So along with love and laughter, let us add paradox and ambiguity to our armory. It is nowhere near as easy to distinguish the mystic from the nihilist as I implied a moment ago. Paul Celan may be our best 20th-century witness to this ambiguity:

Praised be your name, no one.
For your sake
we shall flower.

Gelobt seist du, Niemand.
Dir zulieb wollen
wir bluhn.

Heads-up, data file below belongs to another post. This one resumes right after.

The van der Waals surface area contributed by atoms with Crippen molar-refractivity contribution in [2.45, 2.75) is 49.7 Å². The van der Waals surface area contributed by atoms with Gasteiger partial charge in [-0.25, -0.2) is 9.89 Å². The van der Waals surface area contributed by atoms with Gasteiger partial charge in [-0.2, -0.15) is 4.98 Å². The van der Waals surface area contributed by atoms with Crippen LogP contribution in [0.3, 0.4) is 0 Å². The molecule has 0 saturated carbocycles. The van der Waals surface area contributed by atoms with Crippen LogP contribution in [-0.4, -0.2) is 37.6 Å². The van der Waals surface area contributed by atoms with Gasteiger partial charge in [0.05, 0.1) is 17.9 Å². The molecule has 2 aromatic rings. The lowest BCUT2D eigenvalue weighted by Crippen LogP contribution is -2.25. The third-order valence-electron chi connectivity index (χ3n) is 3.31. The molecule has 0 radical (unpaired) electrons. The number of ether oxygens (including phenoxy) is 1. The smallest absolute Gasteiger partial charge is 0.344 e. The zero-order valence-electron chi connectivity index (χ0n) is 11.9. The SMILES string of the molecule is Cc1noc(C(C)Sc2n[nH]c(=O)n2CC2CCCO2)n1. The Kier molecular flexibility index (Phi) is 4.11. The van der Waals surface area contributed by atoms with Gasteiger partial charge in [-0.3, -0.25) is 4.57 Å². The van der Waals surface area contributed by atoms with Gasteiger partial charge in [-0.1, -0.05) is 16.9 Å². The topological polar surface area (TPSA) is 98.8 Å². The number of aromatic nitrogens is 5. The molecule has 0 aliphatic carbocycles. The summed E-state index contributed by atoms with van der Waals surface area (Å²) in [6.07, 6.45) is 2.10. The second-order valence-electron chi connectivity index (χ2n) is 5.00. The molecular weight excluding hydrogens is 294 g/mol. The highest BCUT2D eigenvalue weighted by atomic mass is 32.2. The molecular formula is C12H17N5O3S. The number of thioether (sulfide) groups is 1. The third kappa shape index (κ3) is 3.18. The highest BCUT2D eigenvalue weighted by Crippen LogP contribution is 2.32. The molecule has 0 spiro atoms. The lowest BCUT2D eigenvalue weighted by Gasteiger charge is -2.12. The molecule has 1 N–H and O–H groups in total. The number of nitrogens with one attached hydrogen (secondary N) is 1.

–“Psalm,” translated by Michael Hamburger (Poems of Paul Celan, Persea Books, 1995, 178/179). The whole poem is available elsewhere on the web, in an inferior translation. Keep in mind that Celan was Jewish, had lost both his parents in the holocaust, and wrote in the language of their destroyers — or, in fact, invented his own German, according to Hamburger’s introduction. “The seemingly negative theology of his great poem ‘Psalm’ has been shown to have antecedents in both Jewish and Christian mysticism, and Celan is known to have been well versed in both . . . Celan’s religion — and there can be no doubt as to his profoundly religious sensibility, whatever he may have believed or not believed — had to come to grips with the experience of being God-forsaken.” (31).